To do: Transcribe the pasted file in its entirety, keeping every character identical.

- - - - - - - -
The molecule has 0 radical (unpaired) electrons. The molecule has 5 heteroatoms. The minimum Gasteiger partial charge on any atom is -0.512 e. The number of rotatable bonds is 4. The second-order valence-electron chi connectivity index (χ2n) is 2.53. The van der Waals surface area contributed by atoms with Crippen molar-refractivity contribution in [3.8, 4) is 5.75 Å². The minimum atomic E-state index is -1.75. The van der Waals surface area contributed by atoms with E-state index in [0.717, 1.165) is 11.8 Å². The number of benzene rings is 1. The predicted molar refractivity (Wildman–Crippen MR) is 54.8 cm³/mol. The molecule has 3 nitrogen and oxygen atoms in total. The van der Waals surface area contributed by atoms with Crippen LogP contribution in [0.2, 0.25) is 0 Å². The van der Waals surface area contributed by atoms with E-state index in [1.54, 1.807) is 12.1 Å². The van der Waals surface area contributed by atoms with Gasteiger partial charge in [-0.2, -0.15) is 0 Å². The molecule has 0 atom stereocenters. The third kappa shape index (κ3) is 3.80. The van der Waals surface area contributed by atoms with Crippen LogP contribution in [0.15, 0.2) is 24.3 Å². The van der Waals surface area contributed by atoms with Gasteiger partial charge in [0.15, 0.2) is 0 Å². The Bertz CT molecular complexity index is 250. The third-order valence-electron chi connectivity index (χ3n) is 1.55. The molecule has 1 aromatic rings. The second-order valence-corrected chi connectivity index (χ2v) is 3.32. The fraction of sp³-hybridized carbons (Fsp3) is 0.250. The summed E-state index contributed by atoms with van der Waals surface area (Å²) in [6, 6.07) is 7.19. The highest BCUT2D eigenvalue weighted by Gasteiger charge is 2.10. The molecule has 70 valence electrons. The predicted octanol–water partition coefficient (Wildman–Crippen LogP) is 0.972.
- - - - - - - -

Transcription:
The molecule has 0 radical (unpaired) electrons. The molecule has 5 heteroatoms. The minimum Gasteiger partial charge on any atom is -0.512 e. The number of rotatable bonds is 4. The second-order valence-electron chi connectivity index (χ2n) is 2.53. The van der Waals surface area contributed by atoms with Crippen molar-refractivity contribution in [3.8, 4) is 5.75 Å². The minimum atomic E-state index is -1.75. The van der Waals surface area contributed by atoms with E-state index in [0.717, 1.165) is 11.8 Å². The number of benzene rings is 1. The predicted molar refractivity (Wildman–Crippen MR) is 54.8 cm³/mol. The molecule has 3 nitrogen and oxygen atoms in total. The van der Waals surface area contributed by atoms with Crippen LogP contribution in [0.2, 0.25) is 0 Å². The van der Waals surface area contributed by atoms with E-state index in [1.54, 1.807) is 12.1 Å². The van der Waals surface area contributed by atoms with Gasteiger partial charge in [-0.2, -0.15) is 0 Å². The molecule has 0 atom stereocenters. The third kappa shape index (κ3) is 3.80. The van der Waals surface area contributed by atoms with Crippen LogP contribution in [0.15, 0.2) is 24.3 Å². The van der Waals surface area contributed by atoms with Gasteiger partial charge in [0.15, 0.2) is 0 Å². The Bertz CT molecular complexity index is 250. The third-order valence-electron chi connectivity index (χ3n) is 1.55. The molecule has 1 aromatic rings. The second-order valence-corrected chi connectivity index (χ2v) is 3.32. The fraction of sp³-hybridized carbons (Fsp3) is 0.250. The summed E-state index contributed by atoms with van der Waals surface area (Å²) in [6, 6.07) is 7.19. The highest BCUT2D eigenvalue weighted by Gasteiger charge is 2.10. The molecule has 70 valence electrons. The predicted octanol–water partition coefficient (Wildman–Crippen LogP) is 0.972.